Episode 30 - The Case of the Final Fadeout (last episode of the series) involved a murder that occurred on a film set. As part of the investigation, the film staff identified themselves to the authorities as potential witnesses. The film staff were in fact the same tv film staff working on the Perry Mason set and they used their real names and occupations. This episode also included Erle Stanley Gardner himself acting as the judge in the courtroom scene. It was the only one in which he appeared.

Extras which included Barbara Hale and contained short films of Erle Stanley Gardner, Raymond Burr interviews with Charlie Rose, etc.
4 of 4 people found the following review helpful
3.0 out of 5 stars It was the Best of times; It was the Worst of times Sept. 20 2013
By Jacktavish - Published on Amazon.com
Format:DVD|Verified Purchase
Who doesn't laugh when DA Hamilton Burger says: "I hope Mr. Mason doesn't intend to waste the court's time by going on one of his fishing expeditions!"
I love pretty much every season of Perry Mason, but this one is a bit weird! As the show's stars aged gracefully, the producers
decided to focus on youth culture. So the episodes have teenagers, British pop-stars, Dick Clark, shyster talent managers, coffee houses replete with '60's dancing, motorcycles, fast cars, & surfing references. Raymond Burr is still the greatest, however he has gained considerable weight & his hair has been plastered down on his head. If anything, he looks like he's preparing for the infinitely-inferior "Ironsides" series.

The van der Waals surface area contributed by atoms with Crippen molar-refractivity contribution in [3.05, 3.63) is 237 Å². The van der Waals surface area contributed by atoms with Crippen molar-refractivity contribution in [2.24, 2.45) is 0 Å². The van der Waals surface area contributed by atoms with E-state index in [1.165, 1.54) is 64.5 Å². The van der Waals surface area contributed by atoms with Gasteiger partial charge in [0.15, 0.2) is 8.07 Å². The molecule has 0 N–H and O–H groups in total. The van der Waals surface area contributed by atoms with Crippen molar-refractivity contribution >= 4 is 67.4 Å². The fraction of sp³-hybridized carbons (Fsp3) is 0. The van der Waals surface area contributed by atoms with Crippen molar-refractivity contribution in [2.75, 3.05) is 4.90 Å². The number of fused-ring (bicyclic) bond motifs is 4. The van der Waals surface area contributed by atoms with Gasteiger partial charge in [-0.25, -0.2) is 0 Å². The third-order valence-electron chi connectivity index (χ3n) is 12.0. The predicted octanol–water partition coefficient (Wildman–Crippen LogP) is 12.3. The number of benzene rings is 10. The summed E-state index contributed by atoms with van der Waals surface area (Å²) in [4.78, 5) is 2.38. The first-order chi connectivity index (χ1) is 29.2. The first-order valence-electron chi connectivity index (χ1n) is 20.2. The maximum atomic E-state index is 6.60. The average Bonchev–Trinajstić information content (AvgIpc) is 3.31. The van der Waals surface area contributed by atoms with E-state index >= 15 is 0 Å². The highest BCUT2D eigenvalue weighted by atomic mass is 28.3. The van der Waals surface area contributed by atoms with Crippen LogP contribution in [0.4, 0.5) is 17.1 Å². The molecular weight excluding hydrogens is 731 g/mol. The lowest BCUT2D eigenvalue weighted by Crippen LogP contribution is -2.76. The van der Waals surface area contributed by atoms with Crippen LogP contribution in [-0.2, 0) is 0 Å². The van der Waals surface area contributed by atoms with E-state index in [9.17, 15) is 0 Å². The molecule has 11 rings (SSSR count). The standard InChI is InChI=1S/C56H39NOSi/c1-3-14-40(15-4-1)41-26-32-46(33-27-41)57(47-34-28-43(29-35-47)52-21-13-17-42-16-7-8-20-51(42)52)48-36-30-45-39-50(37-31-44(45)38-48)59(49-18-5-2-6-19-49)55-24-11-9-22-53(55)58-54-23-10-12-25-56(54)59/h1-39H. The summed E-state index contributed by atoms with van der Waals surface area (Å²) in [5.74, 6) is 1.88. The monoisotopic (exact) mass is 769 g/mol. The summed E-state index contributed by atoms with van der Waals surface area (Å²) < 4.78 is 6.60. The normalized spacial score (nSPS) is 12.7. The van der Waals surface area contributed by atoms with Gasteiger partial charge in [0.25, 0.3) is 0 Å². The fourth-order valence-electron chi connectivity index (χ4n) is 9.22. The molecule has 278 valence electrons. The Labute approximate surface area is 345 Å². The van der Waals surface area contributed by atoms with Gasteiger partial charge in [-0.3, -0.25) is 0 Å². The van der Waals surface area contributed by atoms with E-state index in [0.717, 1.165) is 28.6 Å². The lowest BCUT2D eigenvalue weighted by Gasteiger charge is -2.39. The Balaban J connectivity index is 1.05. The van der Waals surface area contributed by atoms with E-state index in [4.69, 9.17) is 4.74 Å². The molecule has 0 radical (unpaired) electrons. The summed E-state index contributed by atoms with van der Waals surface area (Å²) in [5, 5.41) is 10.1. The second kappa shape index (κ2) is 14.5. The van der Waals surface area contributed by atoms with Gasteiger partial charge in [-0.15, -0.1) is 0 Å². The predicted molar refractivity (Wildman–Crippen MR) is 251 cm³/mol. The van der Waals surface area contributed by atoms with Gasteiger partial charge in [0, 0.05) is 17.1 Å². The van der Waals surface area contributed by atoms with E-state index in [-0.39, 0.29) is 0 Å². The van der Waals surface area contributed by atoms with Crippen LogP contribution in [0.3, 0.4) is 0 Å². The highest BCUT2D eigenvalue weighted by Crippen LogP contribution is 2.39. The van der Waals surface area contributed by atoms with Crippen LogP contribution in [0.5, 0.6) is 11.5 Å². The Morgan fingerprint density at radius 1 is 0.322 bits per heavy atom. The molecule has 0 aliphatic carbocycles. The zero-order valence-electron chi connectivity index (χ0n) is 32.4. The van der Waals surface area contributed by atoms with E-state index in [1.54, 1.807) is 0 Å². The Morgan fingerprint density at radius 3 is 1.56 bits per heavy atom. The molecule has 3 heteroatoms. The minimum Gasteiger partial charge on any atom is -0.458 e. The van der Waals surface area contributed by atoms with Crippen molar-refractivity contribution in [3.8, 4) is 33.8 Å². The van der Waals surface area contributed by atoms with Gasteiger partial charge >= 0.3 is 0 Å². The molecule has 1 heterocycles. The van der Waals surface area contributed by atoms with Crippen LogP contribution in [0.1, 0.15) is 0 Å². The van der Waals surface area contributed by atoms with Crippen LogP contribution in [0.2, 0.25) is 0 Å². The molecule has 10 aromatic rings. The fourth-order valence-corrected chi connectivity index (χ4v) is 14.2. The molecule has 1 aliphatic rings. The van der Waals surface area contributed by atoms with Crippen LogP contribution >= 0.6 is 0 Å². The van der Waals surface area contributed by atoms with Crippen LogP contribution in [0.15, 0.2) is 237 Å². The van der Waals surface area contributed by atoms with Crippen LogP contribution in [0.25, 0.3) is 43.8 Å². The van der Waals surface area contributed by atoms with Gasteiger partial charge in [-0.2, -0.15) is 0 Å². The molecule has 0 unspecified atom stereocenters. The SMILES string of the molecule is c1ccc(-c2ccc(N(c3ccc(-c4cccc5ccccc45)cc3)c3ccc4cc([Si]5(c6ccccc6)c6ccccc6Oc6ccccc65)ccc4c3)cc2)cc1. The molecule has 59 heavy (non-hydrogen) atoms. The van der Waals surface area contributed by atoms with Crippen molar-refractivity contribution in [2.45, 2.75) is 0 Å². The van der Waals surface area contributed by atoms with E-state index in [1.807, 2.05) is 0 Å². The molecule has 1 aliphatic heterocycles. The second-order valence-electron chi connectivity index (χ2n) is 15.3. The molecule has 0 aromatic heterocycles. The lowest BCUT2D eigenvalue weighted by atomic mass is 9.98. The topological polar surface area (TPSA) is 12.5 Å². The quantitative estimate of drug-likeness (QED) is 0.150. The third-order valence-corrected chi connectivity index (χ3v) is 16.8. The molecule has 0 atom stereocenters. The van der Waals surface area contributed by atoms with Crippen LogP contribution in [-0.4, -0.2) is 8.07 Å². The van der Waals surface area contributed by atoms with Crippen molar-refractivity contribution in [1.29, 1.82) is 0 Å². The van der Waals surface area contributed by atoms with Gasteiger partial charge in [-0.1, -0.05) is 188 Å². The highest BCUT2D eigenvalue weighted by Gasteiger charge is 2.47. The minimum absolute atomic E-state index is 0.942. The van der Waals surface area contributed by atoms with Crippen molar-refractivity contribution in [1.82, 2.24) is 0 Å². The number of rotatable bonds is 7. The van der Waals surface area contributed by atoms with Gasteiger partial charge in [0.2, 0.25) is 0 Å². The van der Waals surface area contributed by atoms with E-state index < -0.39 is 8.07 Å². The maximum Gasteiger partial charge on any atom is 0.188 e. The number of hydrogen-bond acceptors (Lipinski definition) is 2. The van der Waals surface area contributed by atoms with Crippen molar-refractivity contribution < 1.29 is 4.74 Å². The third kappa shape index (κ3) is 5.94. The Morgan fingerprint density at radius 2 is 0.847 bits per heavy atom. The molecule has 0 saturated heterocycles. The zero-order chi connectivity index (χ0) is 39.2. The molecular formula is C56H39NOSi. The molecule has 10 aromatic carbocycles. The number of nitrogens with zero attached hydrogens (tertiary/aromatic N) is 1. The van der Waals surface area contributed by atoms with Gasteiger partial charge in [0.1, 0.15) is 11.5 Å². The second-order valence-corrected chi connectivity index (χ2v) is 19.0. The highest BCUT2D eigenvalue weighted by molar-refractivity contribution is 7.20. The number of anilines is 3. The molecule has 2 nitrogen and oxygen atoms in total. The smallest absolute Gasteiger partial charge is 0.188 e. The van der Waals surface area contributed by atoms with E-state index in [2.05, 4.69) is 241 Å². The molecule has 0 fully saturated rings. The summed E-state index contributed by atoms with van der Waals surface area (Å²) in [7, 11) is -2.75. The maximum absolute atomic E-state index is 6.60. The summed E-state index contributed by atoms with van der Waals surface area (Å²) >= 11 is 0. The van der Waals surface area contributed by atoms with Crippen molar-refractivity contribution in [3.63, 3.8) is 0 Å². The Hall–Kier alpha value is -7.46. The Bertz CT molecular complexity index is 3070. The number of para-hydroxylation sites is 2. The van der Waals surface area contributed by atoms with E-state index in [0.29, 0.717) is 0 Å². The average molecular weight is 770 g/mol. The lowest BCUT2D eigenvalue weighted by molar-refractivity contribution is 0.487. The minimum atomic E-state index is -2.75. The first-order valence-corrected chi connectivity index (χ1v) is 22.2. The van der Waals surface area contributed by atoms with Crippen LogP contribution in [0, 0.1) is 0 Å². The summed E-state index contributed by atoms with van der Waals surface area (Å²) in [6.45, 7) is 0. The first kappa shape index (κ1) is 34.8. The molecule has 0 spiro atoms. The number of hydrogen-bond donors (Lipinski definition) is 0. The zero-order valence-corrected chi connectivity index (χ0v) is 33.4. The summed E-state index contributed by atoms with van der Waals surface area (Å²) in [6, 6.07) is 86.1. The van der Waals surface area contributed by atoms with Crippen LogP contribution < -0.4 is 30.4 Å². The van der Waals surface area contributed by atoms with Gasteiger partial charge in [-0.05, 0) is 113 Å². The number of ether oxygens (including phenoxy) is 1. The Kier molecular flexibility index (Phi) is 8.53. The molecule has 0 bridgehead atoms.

While it's interesting to see the one episode shot in color, I feel it's perhaps the worst show of all 9 seasons.
Of course, pandering to a younger audience, it deals with juvenile delinquents & car theft. The whole thing feels strained & Perry & Della seem out of place in a pedestrian teen drama. The other episode people either love or despise is the one where Raymond Burr plays Perry Mason, & also a drunken, loud seaman, as a kind of doppleganger. I find this episode incredibly tiresome w/ hammy overacting, but it is amusing. Luckily, there are several episodes that involve the adult world (& better-quality, experienced actors). The golf club episode is a thing of malicious beauty. I guess if the show had gone another season, they would have had The Monkees & riots on the Sunset Strip. Though I love the late '60's, that world does not work in the more film noir B&W world of Perry Mason. Though unrealistic & with a repetitive formula involving last-minute courtroom confessions, PM is/was one of the best shows ever on television, due to the lead actors chemistry, guest character actors, the lighting, sets & locations. So glad to have 270 episodes to watch throughout my life.

If you get a sense of deja-vu watching this season, it's because about one third of the episodes are re-makes of episodes from the first two seasons.